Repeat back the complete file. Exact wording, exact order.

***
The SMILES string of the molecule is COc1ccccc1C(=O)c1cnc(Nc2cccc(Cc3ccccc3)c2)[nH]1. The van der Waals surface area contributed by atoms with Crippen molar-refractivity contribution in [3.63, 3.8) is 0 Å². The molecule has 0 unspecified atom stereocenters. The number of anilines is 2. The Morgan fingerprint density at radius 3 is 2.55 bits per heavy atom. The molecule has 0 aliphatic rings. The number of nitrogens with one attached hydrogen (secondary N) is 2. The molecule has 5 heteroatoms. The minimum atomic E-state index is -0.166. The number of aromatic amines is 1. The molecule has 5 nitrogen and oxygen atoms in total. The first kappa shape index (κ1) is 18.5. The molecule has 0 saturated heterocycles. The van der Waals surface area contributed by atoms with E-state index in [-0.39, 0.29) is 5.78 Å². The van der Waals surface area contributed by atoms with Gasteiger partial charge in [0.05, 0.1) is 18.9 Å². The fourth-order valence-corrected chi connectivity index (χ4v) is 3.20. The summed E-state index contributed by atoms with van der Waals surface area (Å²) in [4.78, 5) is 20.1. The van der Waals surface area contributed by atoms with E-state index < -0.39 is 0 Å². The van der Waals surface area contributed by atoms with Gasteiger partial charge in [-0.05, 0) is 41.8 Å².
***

The SMILES string of the molecule is COc1ccccc1C(=O)c1cnc(Nc2cccc(Cc3ccccc3)c2)[nH]1. The van der Waals surface area contributed by atoms with Crippen molar-refractivity contribution in [3.63, 3.8) is 0 Å². The molecule has 0 unspecified atom stereocenters. The number of anilines is 2. The Morgan fingerprint density at radius 3 is 2.55 bits per heavy atom. The molecule has 0 aliphatic rings. The number of nitrogens with one attached hydrogen (secondary N) is 2. The molecule has 5 heteroatoms. The minimum atomic E-state index is -0.166. The number of aromatic amines is 1. The molecule has 5 nitrogen and oxygen atoms in total. The first kappa shape index (κ1) is 18.5. The molecule has 0 saturated heterocycles. The van der Waals surface area contributed by atoms with E-state index in [-0.39, 0.29) is 5.78 Å². The van der Waals surface area contributed by atoms with Gasteiger partial charge in [0.05, 0.1) is 18.9 Å². The fourth-order valence-corrected chi connectivity index (χ4v) is 3.20. The summed E-state index contributed by atoms with van der Waals surface area (Å²) in [4.78, 5) is 20.1. The van der Waals surface area contributed by atoms with E-state index < -0.39 is 0 Å². The van der Waals surface area contributed by atoms with Gasteiger partial charge in [-0.05, 0) is 41.8 Å².